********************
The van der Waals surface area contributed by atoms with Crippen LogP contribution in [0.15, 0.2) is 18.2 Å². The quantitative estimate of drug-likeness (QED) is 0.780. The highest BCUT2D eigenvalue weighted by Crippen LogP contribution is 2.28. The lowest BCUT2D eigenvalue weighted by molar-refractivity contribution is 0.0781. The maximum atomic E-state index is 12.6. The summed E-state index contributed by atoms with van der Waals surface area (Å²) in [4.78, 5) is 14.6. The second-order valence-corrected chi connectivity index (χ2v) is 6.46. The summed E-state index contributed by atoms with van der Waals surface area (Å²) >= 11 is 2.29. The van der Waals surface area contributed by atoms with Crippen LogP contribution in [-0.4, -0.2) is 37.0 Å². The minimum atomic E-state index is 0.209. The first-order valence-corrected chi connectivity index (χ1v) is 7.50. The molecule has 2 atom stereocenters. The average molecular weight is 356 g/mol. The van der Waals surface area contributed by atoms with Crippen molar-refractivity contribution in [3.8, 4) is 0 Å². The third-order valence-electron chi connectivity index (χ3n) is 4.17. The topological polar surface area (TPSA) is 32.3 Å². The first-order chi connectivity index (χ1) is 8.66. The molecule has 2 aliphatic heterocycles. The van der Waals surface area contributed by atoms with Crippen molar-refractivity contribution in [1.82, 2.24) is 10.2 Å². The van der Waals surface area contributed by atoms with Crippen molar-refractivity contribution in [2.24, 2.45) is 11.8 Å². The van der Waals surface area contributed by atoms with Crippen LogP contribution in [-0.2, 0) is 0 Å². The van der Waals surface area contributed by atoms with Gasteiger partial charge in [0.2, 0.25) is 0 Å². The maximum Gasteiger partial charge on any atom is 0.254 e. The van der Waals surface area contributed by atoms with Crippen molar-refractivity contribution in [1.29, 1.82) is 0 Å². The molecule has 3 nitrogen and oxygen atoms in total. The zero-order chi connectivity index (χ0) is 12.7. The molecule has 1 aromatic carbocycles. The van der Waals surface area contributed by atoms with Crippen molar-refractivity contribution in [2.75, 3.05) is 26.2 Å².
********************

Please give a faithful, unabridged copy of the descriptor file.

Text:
The van der Waals surface area contributed by atoms with Crippen LogP contribution in [0.15, 0.2) is 18.2 Å². The quantitative estimate of drug-likeness (QED) is 0.780. The highest BCUT2D eigenvalue weighted by Crippen LogP contribution is 2.28. The lowest BCUT2D eigenvalue weighted by molar-refractivity contribution is 0.0781. The maximum atomic E-state index is 12.6. The summed E-state index contributed by atoms with van der Waals surface area (Å²) in [4.78, 5) is 14.6. The second-order valence-corrected chi connectivity index (χ2v) is 6.46. The summed E-state index contributed by atoms with van der Waals surface area (Å²) >= 11 is 2.29. The van der Waals surface area contributed by atoms with Crippen LogP contribution in [-0.4, -0.2) is 37.0 Å². The minimum atomic E-state index is 0.209. The first-order valence-corrected chi connectivity index (χ1v) is 7.50. The molecule has 2 atom stereocenters. The average molecular weight is 356 g/mol. The van der Waals surface area contributed by atoms with Crippen molar-refractivity contribution in [3.8, 4) is 0 Å². The third-order valence-electron chi connectivity index (χ3n) is 4.17. The topological polar surface area (TPSA) is 32.3 Å². The first-order chi connectivity index (χ1) is 8.66. The molecule has 2 aliphatic heterocycles. The van der Waals surface area contributed by atoms with Crippen molar-refractivity contribution in [1.82, 2.24) is 10.2 Å². The van der Waals surface area contributed by atoms with Crippen molar-refractivity contribution in [2.24, 2.45) is 11.8 Å². The van der Waals surface area contributed by atoms with Crippen LogP contribution in [-0.2, 0) is 0 Å². The van der Waals surface area contributed by atoms with Gasteiger partial charge in [0.2, 0.25) is 0 Å². The maximum Gasteiger partial charge on any atom is 0.254 e. The van der Waals surface area contributed by atoms with Crippen molar-refractivity contribution in [1.29, 1.82) is 0 Å². The molecule has 3 nitrogen and oxygen atoms in total. The zero-order chi connectivity index (χ0) is 12.7. The molecule has 1 aromatic carbocycles. The van der Waals surface area contributed by atoms with Crippen molar-refractivity contribution in [2.75, 3.05) is 26.2 Å².